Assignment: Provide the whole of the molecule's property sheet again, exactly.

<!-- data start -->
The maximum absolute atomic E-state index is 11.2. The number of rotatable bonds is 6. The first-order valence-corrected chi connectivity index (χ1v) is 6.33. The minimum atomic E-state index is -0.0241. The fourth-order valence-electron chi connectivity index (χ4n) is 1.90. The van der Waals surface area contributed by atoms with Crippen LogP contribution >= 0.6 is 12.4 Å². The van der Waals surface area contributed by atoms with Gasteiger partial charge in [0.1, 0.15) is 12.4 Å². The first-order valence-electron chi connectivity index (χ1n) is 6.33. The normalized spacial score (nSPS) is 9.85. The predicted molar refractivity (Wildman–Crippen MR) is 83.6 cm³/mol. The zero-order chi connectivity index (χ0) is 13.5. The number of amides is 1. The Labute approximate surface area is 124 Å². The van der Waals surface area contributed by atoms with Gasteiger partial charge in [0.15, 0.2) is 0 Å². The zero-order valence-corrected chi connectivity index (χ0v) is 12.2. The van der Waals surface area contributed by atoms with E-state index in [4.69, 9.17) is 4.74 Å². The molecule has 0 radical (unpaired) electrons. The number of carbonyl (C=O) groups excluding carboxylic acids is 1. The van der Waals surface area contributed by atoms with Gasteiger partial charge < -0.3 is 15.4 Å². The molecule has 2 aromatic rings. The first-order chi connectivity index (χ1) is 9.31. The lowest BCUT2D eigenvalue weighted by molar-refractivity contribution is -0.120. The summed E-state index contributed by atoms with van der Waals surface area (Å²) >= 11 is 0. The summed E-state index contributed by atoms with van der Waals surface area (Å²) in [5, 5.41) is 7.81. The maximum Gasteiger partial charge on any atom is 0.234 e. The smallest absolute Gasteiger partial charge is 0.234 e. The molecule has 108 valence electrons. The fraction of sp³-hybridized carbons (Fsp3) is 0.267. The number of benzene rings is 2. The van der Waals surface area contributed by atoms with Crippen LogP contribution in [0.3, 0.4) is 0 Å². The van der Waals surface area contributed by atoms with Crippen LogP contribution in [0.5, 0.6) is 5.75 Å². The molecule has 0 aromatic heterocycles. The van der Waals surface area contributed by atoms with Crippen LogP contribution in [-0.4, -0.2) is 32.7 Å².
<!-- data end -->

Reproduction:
The maximum absolute atomic E-state index is 11.2. The number of rotatable bonds is 6. The first-order valence-corrected chi connectivity index (χ1v) is 6.33. The minimum atomic E-state index is -0.0241. The fourth-order valence-electron chi connectivity index (χ4n) is 1.90. The van der Waals surface area contributed by atoms with Crippen LogP contribution >= 0.6 is 12.4 Å². The van der Waals surface area contributed by atoms with Gasteiger partial charge in [0.1, 0.15) is 12.4 Å². The first-order valence-electron chi connectivity index (χ1n) is 6.33. The normalized spacial score (nSPS) is 9.85. The predicted molar refractivity (Wildman–Crippen MR) is 83.6 cm³/mol. The zero-order chi connectivity index (χ0) is 13.5. The number of amides is 1. The Labute approximate surface area is 124 Å². The van der Waals surface area contributed by atoms with Gasteiger partial charge in [0.15, 0.2) is 0 Å². The zero-order valence-corrected chi connectivity index (χ0v) is 12.2. The van der Waals surface area contributed by atoms with E-state index in [4.69, 9.17) is 4.74 Å². The molecule has 0 radical (unpaired) electrons. The number of carbonyl (C=O) groups excluding carboxylic acids is 1. The van der Waals surface area contributed by atoms with Gasteiger partial charge < -0.3 is 15.4 Å². The molecule has 2 aromatic rings. The first-order chi connectivity index (χ1) is 9.31. The lowest BCUT2D eigenvalue weighted by molar-refractivity contribution is -0.120. The summed E-state index contributed by atoms with van der Waals surface area (Å²) >= 11 is 0. The summed E-state index contributed by atoms with van der Waals surface area (Å²) in [5, 5.41) is 7.81. The maximum Gasteiger partial charge on any atom is 0.234 e. The smallest absolute Gasteiger partial charge is 0.234 e. The molecule has 108 valence electrons. The fraction of sp³-hybridized carbons (Fsp3) is 0.267. The number of benzene rings is 2. The van der Waals surface area contributed by atoms with Crippen LogP contribution in [0.3, 0.4) is 0 Å². The van der Waals surface area contributed by atoms with Crippen LogP contribution in [0.5, 0.6) is 5.75 Å². The molecule has 0 aromatic heterocycles. The van der Waals surface area contributed by atoms with Crippen LogP contribution in [-0.4, -0.2) is 32.7 Å².